Mahaweli Ganga | Longest River in Sri Lanka

Mahaweli Ganga
Mahaweli Ganga (Sinhala: මහවැලි ගඟ; Tamil: மகாவலி ஆறு) is the longest and largest river system in Sri Lanka (Arumugam, 1969). It is 335 km long and is longer than the combined length of any other two rivers in the country (Bandara, 1985; Vithanage, 1988). It conveys the largest volume of water in Sri Lanka amounting to one-seventh of the total runoff (Hewavisenthi, 1997).

The headstreams of the river originate at altitudes of over 1,340 m above sea level and they form the main river before it flows through lowland plains and enters the Indian Ocean through Koddiyar Bay, south of Trincomalee (Bandara, 1985). The Dick Oya, Dambagastalawa Oya, Agra Oya and Nanu Oya originate in Marlborough estate, Ambawela hills, Horton Plains and Pidurutalagala respectively are the four streams that form the river (Arumugam, 1969). Dambagastalawa Oya flows into Agra Oya and these two meet Nanu Oya at Talawakelle to form Kotmale Oya (Arumugam, 1969). Dick Oya meet Kotmale Oya at Mahavilla (Arumugam, 1969).

The landing place of Panduvasudeva in the 5th century B.C. is given in chronicles as Gokannatittha (present Trincomalee) at the mouth of the Mahakandara river; therefore, Mahakandara is another name for Ganga or Mahaganga or Mahavaluka Ganga, the present Mahaweli Ganga (Nicholas, 1963). The river was the boundary between Rajarattha and Rohana during the Anuradhapura Period (Nicholas, 1963). The fords and forts along the lower course of Mahaweli Ganga are mentioned in detail in the chronicle Mahavamsa in connection with Prince Dutthagamani's war with King Elara in the 2nd century B.C. and again during the civil war in the 12th century which preceded the accession of Parakramabahu I [(1153-1186 A.D.) Nicholas, 1963].

King Aggabodhi I (575-608 A.D.) developed the Manimekhala Dam, an anicut across the Mahaweli Ganga river at Minipe (Arumugam, 1969; Nicholas, 1963). The Kingdom of Gampola was known as "Ganga Siri Pura" due to its environmental association with the Mahaweli Ganga River (De Silva, 1990)

River basin
The Mahaweli Ganga river basin extending in an area of about 10,320 km2 is equivalent to 15% of the country’s land area and is the largest river basin (Dissanayake & Weerasooriya, 1986; Diyabalanage et al., 2016; Hewavisenthi, 1997). The annual discharge of the river is about 8.4 billion cubic meters which is used to irrigate over 140,000 ha of land in downstream areas (Diyabalanage et al., 2016).

Major tributaries of Mahaweli Ganga
    1) Kotmale Oya
    2) Uma Oya
    3) Badulu Oya
    4) Loggal Oya
    5) Heppola Oya
    6) Ulhitiya Oya
    7) Hulu Ganga
    8) Hassalak Oya
    9) Heen Ganga
    10) Amban Ganga
    11) Kalu Ganga
    12) Kaudulla Oya

Major irrigation and development schemes in the Mahaweli Ganga basin

In the 1960s, a Master Plan for the development of water resources of the Mahaweli Ganga river basin was formulated by the United Nations Development Programme (UNDP) and the Food and Agriculture Organization [(FAO) Hewavisenthi, 1997]. It included the construction of multipurpose reservoirs, the development of irrigation infrastructure in new areas, and the improvement of existing irrigation infrastructure (Hewavisenthi, 1997). The programme was carried out stepwise over more than 30 years making it the largest multipurpose national development program in Sri Lankan history. Under this project, the surplus water of the Mahaweli Ganga River was diverted into the adjacent river basins of Kala Oya, Malwatu Oya, Yan Oya and Maduru Oya.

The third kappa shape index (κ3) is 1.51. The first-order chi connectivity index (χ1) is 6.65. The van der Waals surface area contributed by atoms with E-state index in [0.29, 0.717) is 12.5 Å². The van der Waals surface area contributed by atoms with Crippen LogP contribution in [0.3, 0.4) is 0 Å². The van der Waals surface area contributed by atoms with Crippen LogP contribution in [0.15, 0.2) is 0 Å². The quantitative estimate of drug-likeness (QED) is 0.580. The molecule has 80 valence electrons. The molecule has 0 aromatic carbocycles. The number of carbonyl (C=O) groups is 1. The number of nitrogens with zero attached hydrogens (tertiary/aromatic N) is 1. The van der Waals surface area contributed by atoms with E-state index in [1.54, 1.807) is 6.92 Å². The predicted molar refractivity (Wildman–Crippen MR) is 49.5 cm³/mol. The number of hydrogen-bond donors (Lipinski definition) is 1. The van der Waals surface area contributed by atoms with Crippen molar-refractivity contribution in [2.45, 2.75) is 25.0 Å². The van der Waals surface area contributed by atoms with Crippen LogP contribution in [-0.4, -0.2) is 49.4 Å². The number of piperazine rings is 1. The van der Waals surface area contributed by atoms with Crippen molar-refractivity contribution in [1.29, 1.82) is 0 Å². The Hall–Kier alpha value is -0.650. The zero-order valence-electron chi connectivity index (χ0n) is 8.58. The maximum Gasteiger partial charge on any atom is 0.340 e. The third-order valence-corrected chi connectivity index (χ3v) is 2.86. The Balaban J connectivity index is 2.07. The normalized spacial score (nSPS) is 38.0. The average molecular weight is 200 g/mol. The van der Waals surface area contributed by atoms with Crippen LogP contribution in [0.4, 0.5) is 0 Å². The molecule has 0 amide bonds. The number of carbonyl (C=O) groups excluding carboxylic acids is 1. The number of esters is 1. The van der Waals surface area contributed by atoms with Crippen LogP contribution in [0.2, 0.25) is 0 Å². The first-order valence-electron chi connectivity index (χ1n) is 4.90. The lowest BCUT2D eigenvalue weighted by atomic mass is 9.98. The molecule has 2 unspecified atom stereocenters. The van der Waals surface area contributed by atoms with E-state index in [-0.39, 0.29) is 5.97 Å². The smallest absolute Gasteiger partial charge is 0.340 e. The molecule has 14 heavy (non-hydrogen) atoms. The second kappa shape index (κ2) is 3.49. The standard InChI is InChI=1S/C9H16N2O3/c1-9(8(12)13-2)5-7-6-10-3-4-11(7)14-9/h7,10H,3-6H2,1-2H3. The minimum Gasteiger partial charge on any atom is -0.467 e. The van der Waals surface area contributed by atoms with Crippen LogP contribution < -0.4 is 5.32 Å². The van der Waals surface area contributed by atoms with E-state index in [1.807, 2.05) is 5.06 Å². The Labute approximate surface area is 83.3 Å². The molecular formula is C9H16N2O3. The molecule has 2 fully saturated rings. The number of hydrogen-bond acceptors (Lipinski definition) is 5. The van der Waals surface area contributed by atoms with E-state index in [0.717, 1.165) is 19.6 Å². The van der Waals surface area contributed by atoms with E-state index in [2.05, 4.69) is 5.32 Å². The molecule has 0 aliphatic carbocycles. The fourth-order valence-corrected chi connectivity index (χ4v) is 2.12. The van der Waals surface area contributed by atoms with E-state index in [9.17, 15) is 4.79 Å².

See also


1) Arumugam, S., 1969. Water resources of Ceylon: its utilisation and development. Water Resources Board. pp.203-207.
2) Bandara, M., 1985. The Mahaweli strategy of Sri Lanka, great expectation of a small nation. In Strategies for river basin management. Springer, Dordrecht. pp. 265-277.
3) De S. Hewavisenthi, A.C., 1997. Management of the Mahaweli, a river in Sri Lanka. Water international, 22(2), pp.98-107.
4) De Silva, N., 1990. Sri Lankan architecture during the period 1200-1500 A.D. Wijesekara, N. (Editor in chief). Archaeological Department centenary (1890-1990): Commemorative series: Volume III: Architecture. Department of Archaeology (Sri Lanka). p.77.
5) Dissanayake, C.B. and Weerasooriya, S.V.R., 1986. The environmental chemistry of Mahaweli river, Sri Lanka. International journal of environmental studies, 28(2-3). pp.207-223.
6) Diyabalanage, S., Abekoon, S., Watanabe, I., Watai, C., Ono, Y., Wijesekara, S., Guruge, K.S. and Chandrajith, R., 2016. Has irrigated water from Mahaweli River contributed to the kidney disease of uncertain etiology in the dry zone of Sri Lanka?. Environmental Geochemistry and Health, 38(3), pp.679-690.
7) Nicholas, C. W., 1963. Historical topography of ancient and medieval Ceylon. Journal of the Ceylon Branch of the Royal Asiatic Society, New Series (Vol VI). Special Number: Colombo. Royal Asiatic Society (Ceylon Branch). pp.36,43-44.
8) Vithanage, P.W., 1988. Relief and Drainage. The National Atlas of Sri Lanka. Survey Department of Sri Lanka. ISBN: 9559059009. pp.22-23.

Location Map
This page was last updated on 29 September 2023

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